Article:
Background: Resilience does not refer to a magical state of invulnerability and the capacity for resilience does not end when one is diagnosed with a prolonged disorder or disease. Despite the enduring legacy of pessimism regarding resilience in the population of people diagnosed with psychiatric disorders, a majority do recover.
Aim: The present study seeks to understand how people with psychiatric disorders demonstrate the capacity for resilience in the ways they use or do not use psychiatric medications in their daily lives.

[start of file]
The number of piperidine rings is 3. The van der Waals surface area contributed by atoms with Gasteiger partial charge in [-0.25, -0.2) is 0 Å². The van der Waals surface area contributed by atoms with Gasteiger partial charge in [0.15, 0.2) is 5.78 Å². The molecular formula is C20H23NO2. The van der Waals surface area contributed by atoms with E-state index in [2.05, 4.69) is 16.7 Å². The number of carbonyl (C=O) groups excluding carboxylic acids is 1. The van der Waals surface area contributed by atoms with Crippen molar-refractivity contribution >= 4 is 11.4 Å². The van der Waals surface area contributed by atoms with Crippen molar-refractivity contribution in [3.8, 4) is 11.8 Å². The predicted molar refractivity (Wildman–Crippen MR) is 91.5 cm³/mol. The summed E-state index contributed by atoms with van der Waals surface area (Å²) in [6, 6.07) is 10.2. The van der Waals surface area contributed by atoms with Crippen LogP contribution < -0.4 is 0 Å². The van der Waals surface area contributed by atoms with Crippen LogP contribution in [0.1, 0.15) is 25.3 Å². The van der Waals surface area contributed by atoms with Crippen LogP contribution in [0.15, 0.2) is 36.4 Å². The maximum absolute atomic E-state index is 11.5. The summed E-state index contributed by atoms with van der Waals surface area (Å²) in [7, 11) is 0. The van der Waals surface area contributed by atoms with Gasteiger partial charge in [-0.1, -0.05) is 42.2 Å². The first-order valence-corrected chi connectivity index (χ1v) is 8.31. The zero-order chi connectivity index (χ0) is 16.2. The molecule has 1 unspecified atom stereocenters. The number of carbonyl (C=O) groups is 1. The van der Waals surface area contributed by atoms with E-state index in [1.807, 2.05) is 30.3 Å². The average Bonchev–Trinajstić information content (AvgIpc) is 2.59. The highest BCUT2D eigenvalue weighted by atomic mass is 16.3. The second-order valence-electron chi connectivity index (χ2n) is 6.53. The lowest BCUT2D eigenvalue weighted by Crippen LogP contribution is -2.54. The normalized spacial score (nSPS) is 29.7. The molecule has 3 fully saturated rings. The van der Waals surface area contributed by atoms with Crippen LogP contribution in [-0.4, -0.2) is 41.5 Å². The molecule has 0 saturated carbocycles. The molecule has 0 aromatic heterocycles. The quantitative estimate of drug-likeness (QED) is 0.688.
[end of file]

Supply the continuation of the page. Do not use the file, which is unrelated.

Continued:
Method: A qualitative method and participatory action design was used to analyze interviews with 29 people diagnosed with psychiatric disorders.
Results: When discussing their use of psychiatric medications, research participants also talked about non-pharmaceutical, personal medicine. Personal medicine was found to be those activities that gave life meaning and purpose, and that served to raise self-esteem, decrease symptoms, and avoid unwanted outcomes such as hospitalization. When psychiatric medications interfered with non-pharmaceutical personal medicine, non-adherence often occurred.
Conclusion: People with psychiatric disorders demonstrate resilience through the use of non-pharmaceutical, personal medicine in the recovery process. This understanding suggests that medication adherence may be improved when clinicians inquire about patients' personal medicine and use pharmaceuticals to support, rather than interfere with, these self-assessed health resources.